Sports Roundup: Dallas fans will see different 3-4
Mar 30,2007 00:00 by Jerry Magee

In the Phillips family, handed down from father to son like a gold watch or a wall hanging reading "Home Sweet Home" was the 3-4 defense. It was Wade Phillips' legacy from his father, Bum.

Bum, why, he used to say he didn't know about anything but cold beer and barbecued ribs, but he was just funnin'. Bum knew about many things, about where the road to the Super Bowl passed (through Pittsburgh), and that a man didn't wear his hat when he was indoors, even if he was coaching. He also knew about the 3-4 defense.

"He had coached it in college," Wade Phillips said. "It's kind of a college defense. It used to be called 'the Oklahoma defense.' Way, way back, Bud Wilkinson used it. That was the 'Okie,' or 'Oklahoma defense.'"

After his father went to San Diego in the 1960s to become one of Sid Gillman's coaching lieutenants with the Chargers, Wade said Bum sought to have the Chargers go to the 3-4.

"I think they played it one game and they did well," Wade said, "but Sid said, 'No, that's not a pro defense.' When Sid hired Bum in Houston (Gillman by then being the general manager of the Oilers), Bum said, 'I'd like to play a 3-4 defense,' and Sid said, 'OK, play whatever you want to play.' That's how it worked out."

With the 3-4, Wade did wondrous things recently during his three seasons as the Chargers' defensive coordinator, the team going 35-13 through this period. As Wade noted in that wry way of his Wednesday while NFC coaches were sharing breakfast with the media, "I don't know of many teams that did a lot better than that."

Now the junior Phillips is in Dallas as head coach of the Cowboys. In Dallas, it seems, Jerry Jones had a choice following Bill Parcells' withdrawal as the team's coach: to deed the position to Norv Turner, with his insights into a multiple offense, or to turn to Phillips, with his expertise in the 3-4.

The Cowboys also pursued the 3-4 last season under Parcells, but Phillips' 3-4 is different from the one Parcells used. For one thing, Phillips' variation is easy to learn.

"It's player-friendly in that you can learn it quickly," Phillips said. "That's part of my success. We've got it down pretty good so they can do it in a year."

Phillips also does more from his 3-4 than Parcells did from his. Zone blitzes are a big part of Phillips' scheme; they were almost nonexistent last season while the Cowboys were surrendering an average of 322.8 yards and finishing 9-7. The Chargers' average yield was 301.6 yards and they finished 14-2.

The 3-4, meantime, is experiencing something of a renaissance, having been embraced by five or six NFL clubs. When Phillips was coaching in Buffalo from 1998 through 2000, only two teams made the 3-4 their standard front, the Bills and the Pittsburgh Steelers. Before Bum Phillips' coaching run in Houston from 1975 through '80, the NFL did not have a 3-4 team.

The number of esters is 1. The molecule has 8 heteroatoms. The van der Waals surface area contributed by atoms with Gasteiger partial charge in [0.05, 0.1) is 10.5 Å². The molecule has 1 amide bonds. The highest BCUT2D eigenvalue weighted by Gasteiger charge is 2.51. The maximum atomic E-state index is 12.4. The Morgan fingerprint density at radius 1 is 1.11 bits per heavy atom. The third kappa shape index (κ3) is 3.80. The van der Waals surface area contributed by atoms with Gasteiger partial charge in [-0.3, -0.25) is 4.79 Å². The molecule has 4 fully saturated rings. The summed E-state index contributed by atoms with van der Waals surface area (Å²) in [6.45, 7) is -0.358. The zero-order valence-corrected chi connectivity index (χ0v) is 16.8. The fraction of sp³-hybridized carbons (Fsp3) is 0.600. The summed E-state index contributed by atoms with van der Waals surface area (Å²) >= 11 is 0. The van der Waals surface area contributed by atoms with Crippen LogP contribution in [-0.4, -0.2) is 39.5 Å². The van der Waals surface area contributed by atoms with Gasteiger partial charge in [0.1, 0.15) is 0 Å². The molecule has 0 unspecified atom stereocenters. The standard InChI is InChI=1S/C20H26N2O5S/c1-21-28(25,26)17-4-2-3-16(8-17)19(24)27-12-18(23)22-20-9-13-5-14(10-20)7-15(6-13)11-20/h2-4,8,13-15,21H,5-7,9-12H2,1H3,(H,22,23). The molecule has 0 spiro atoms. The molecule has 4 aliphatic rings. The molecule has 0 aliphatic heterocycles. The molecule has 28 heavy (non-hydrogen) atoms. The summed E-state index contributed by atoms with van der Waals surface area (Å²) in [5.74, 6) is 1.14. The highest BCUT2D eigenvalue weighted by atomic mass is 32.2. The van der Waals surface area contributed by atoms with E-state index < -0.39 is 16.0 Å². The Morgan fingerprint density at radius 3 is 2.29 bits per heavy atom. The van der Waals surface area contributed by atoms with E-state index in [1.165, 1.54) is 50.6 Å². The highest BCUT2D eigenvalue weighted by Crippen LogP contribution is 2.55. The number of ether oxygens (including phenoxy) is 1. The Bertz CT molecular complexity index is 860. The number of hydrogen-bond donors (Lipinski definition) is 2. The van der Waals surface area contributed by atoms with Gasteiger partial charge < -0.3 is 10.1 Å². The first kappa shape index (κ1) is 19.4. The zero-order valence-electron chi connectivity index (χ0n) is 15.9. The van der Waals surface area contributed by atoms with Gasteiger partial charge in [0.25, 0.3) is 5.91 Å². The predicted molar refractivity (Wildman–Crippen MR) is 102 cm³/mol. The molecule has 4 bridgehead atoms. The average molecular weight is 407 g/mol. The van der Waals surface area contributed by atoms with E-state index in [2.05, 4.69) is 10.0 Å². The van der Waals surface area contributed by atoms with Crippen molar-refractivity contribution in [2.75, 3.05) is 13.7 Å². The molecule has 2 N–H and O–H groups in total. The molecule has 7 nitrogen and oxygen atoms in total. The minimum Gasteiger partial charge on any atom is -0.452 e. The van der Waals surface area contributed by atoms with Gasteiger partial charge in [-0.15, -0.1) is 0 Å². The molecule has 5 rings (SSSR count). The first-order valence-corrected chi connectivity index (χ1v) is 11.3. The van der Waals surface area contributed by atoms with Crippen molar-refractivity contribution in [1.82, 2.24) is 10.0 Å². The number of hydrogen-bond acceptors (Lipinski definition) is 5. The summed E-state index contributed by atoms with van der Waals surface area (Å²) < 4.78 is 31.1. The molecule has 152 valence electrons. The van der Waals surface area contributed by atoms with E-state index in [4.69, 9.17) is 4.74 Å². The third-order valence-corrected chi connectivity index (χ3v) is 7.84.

Bum dealt (with Kansas City) to obtain Curly Culp, whom he made his nose guard, Wade said. "Elvin Bethea, who went into the Hall of Fame, was a defensive end in that scheme. And he (Bum) did move 'em and stunt 'em in those days and didn't play a two-gap, which has continued to this day."

Phillips does not endorse the thinking that problems in locating linebackers able to perform in the 3-4 make aligning in it difficult. To Phillips, acquiring defenders who can fit into the 4-3 and at the same time be able to pay them is more trying.

"In this day and age when the salary cap is so important, defensive linemen are the highest-paid guys," Phillips said. "Linebackers in reality are a little cheaper and you find more of 'em. You find more guys who are instinctive. They can run. The in-between guys sometimes are good pass rushers as outside 'backers. It seems to fit better as far as the money you have to spend."

As Phillips noted, not everybody knows how to coach the 3-4. "I think it's your background, in some instances," he said. As his father's son, he was perfectly placed.

For Phillips, his weeks since his departure from San Diego have been active ones. He has sold his home in La Jolla and acquired one at Preston Hollow in Dallas. He has pieced together a staff. And he has moved to buttress the Cowboys' offensive line through the acquisition in free agency of Leonard Davis, a 366-pound former Arizona Cardinals property who wears a size-20 shoe.

"He's such a big human being," Phillips said.

Phillips leaving the Chargers after Marty Schottenheimer's severance continued what was a mass exodus from the staff, four other Schottenheimer assistants also departing. Phillips said these defections should not be regarded as an expression of dissatisfaction with the club.

"Two of them became head coaches (himself and Cam Cameron)," Phillips said, "and three became coordinators."

And one is in Dallas as a head coach.